Today I read about some research on conversation (that’s my kind of research!). This particular research concluded that too much small talk can lead to loneliness and unhappiness whereas meaningful relationships and conversations contributed to greater happiness. I would guess that most women would say, “I could have told you that!” My husband has learned that it’s not just conversation that I need–it’s “deep conversation” that keeps me feeling connected and happy. While this may all seem like common sense to some of us, I would venture to say that it isn’t that clear to all of us and at the least, it’s sometimes difficult to have these conversations on a regular basis. Especially if a good part of our time is spent with young children in our home.
Some of us just don’t get out of the house enough or we don’t have opportunities to catch up with friends on the phone. In my case, I get out of the house quite regularly, but often it’s shuttling kids around (where I just pass by friends and acquaintances with a short greeting) or I’m together with others in a large group. On any given day, I might have a variety of conversations with a varying number of people. But they are far from meaningful conversations. They deal with things like schedules, the weather, basic information about my plans, my family, etc. Certainly topics that qualify for “small talk.” I realize that small talk is a part of life, but I cringe at friendships that never break the surface of small talk and I get bored with situations with friends where small talk reigns.
What Conversation Means to a Mom
As a new mom, I craved things like “Mom Night Out” with the girlfriends. I faithfully went to a play group where as many as 15 moms were present in its “heyday.” It was enough for me to just connect with people on any level. Then something began to change. Maybe it was me just evolving and settling in to my role as a mom. Or maybe it had to do with spiritual growth. Maybe it happened once I had a second child and my time felt more stretched. Whatever the reason, I started feeling almost hostile about the shallow conversations that were going on in these situations. I would come home feeling annoyed rather than refreshed. After a playgroup with three other moms where the conversation revolved around things they wanted to buy (a conversation that went on and on for two hours+), I swore off these get-togethers. The scripture that kept revolving around in my head was 2 Timothy 2:16. Although this verse is talking about false teachings, I believe that it is generally Godly advice in any situation: “Avoid godless chatter, because those who indulge in it will become more and more ungodly.”
Looking back, I realize that small talk isn’t necessarily “godless” (I was probably over-reacting, okay?!), but I was craving friendships and conversations that were real and nothing is more real to me than the Lord and my walk with Him. It seemed nauseating to spend so much time talking about things that have nothing to do with that–particularly with friends who claim faith, too.
Pursuing Godliness, Even In Conversations
As with anything, we need to pursue what is good and uplifting and handle things that are otherwise in a Godly manner. Sometimes small talk is fun and serves a purpose. Obviously it serves a great purpose when getting to know someone or in a gathering where the focus is on someone or something (like a birthday party or a fundraiser). But too much of it leaves a big hole in that part of our souls that desires meaning and purpose.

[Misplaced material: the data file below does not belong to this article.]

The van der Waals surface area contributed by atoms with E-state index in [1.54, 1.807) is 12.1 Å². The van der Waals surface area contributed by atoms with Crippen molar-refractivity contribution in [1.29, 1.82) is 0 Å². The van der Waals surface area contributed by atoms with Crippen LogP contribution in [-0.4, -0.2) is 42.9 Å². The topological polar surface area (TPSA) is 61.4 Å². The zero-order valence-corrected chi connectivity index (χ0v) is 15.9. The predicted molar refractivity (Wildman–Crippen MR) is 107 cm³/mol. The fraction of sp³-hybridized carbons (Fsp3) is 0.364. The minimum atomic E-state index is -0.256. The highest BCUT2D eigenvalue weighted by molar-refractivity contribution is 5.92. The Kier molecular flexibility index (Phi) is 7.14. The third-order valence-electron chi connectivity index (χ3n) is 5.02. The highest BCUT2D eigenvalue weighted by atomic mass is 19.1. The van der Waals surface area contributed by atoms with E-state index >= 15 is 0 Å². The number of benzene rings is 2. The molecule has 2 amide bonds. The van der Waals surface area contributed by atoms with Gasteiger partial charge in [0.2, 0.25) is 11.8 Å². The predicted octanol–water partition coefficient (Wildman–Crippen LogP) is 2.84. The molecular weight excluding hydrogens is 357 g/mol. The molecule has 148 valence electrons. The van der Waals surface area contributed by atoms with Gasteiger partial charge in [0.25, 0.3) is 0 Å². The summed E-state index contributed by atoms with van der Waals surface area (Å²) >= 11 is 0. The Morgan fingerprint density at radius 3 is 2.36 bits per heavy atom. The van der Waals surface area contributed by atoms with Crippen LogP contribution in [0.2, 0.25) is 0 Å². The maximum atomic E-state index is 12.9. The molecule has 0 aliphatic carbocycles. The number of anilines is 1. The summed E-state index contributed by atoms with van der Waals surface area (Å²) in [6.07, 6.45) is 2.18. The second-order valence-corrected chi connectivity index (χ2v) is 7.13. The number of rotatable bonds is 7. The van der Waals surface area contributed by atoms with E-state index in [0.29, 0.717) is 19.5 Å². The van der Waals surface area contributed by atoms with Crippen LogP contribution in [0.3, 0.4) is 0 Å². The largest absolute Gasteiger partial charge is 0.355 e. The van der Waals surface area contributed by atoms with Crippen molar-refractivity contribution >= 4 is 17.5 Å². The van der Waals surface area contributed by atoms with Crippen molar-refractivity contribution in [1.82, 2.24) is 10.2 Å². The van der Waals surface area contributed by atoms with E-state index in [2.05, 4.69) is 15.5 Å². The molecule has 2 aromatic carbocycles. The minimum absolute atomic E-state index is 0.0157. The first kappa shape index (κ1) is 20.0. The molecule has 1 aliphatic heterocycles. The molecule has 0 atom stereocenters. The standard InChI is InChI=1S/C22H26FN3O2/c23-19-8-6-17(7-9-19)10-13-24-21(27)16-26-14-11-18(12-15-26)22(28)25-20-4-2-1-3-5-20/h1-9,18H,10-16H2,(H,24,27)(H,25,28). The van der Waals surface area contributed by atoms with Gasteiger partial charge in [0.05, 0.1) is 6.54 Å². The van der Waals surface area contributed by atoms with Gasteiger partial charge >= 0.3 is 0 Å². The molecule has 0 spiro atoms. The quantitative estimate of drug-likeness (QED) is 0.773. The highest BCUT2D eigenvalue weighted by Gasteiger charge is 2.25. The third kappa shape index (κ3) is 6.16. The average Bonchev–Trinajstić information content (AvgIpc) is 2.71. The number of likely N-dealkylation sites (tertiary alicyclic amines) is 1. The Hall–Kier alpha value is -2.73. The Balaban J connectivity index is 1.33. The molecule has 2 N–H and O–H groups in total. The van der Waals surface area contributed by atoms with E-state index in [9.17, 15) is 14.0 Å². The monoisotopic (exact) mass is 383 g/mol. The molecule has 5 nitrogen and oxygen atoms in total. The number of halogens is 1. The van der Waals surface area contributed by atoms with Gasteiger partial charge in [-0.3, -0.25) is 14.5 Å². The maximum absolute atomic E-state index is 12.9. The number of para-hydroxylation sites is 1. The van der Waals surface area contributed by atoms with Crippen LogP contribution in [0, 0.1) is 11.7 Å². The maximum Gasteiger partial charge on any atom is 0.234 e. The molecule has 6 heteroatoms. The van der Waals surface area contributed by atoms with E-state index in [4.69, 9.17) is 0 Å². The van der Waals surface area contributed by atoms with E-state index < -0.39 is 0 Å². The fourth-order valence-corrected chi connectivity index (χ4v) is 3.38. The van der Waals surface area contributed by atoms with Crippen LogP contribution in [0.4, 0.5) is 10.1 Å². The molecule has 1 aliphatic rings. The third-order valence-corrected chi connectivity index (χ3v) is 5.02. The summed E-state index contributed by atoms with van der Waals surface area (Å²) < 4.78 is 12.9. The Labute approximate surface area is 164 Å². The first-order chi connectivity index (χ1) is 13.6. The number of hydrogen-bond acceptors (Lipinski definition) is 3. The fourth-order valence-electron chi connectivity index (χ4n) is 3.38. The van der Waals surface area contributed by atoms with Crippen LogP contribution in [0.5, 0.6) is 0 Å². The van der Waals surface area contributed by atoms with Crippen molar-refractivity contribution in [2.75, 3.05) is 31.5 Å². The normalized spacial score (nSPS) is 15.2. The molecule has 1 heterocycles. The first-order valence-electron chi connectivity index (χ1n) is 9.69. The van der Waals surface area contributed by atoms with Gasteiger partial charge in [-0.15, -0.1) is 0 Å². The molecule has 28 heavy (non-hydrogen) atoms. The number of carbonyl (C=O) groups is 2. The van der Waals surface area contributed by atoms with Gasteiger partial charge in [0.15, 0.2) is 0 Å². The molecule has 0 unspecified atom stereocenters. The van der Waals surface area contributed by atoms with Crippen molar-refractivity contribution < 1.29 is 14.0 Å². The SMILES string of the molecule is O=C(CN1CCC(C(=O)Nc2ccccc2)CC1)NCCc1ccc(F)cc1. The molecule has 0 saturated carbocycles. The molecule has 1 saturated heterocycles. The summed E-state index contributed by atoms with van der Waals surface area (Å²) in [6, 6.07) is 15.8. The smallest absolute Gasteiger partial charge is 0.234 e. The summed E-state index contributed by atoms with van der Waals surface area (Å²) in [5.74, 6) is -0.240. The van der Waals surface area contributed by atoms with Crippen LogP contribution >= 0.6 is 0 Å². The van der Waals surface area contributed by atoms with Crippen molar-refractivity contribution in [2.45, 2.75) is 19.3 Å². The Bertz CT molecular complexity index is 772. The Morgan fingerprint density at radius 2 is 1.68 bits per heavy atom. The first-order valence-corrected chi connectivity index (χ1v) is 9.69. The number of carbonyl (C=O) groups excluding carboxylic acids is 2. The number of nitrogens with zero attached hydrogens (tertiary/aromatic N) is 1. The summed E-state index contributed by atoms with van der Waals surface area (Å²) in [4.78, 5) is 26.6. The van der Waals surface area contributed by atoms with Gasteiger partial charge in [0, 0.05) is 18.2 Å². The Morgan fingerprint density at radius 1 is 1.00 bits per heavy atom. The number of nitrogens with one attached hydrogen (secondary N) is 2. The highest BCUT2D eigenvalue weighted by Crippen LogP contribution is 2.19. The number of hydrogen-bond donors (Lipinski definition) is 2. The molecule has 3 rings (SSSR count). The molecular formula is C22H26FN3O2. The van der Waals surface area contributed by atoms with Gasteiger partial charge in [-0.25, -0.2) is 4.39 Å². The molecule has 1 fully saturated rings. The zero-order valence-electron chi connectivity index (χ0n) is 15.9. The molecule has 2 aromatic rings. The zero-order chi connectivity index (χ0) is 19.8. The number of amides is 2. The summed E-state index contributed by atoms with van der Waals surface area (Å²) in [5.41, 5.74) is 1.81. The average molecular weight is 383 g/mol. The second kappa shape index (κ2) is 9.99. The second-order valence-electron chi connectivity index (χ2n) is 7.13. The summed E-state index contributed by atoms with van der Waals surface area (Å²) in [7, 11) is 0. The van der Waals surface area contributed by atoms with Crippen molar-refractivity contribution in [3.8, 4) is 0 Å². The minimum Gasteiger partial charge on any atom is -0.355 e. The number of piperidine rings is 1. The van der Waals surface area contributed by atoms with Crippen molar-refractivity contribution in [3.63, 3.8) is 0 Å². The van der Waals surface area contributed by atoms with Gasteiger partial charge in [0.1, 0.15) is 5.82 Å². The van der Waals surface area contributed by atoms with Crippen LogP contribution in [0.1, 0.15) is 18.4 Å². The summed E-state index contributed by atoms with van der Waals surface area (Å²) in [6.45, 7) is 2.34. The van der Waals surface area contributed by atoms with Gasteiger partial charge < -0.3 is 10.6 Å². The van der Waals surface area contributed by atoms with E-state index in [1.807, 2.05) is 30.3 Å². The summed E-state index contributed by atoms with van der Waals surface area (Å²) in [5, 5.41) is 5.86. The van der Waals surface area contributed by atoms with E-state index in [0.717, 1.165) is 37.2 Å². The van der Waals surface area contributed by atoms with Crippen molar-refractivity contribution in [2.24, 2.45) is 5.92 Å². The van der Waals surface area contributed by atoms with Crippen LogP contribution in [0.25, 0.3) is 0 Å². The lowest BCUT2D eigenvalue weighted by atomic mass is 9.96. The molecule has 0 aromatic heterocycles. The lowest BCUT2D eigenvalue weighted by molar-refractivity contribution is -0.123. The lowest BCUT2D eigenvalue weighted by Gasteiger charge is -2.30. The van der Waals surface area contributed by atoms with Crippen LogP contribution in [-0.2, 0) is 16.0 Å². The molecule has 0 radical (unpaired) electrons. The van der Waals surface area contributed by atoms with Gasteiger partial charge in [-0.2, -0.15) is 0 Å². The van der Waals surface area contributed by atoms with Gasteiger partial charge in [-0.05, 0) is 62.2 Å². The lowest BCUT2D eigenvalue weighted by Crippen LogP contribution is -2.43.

Yesterday I briefly stopped by the library with my two girls to pick up some books. We were all feeling under the weather with colds and I figured some new books would help see us through. I ran into a friend from my church. Although I don’t know this woman very well, I appreciate the way she and I can immediately get to the heart of what we are going through and what God is teaching us. We definitely talked for less than 10 minutes, but in that short time, we shared some struggles and frustrations we were having in ministry and then finished up our conversation by sharing hope and encouragement that God had been giving each of us. I was truly uplifted and refreshed by such a brief conversation.
The blog post I read summarizes by saying, “The bottom line is that maintaining friendships can help with emotional well-being. Friends buffer negative events and provide support. Don’t be too busy to have a meaningful conversation.” As a mother of young children, I would also encourage other women in my stage of life to pick and choose what to invest your time in. Make sure that time spent with your husband and meaningful conversations with him are high on your priority list. When it comes to friendships, choose to invest in ones that are meaningful.
As for get-togethers, playdates, women’s retreats, or Moms Nights Out, be selective in how you spend your time away from your family. Make sure that you’re coming away refreshed and rejuvenated. I find that the size of a group really effects the type of conversations that are had–a group of more than 4 but less than 10 often leads to group conversation, which rarely gets below the surface (my four kindred friends from high school are an exception here–there are always exceptions!!!). A smaller group usually allows for more personal topics; I’ve also discovered that a large enough group (like 10 or more) means that I can seek out more intimate one-on-one conversations. My time with my family is my priority, but I also need time away and I want it to be well spent.
Be happy–talk well. “Be very careful, then, how you live–not as unwise but as wise, making the most of every opportunity, because the days are evil…..do not be foolish.” Ephesians 5:15-17
There is nothing like tea with good friends……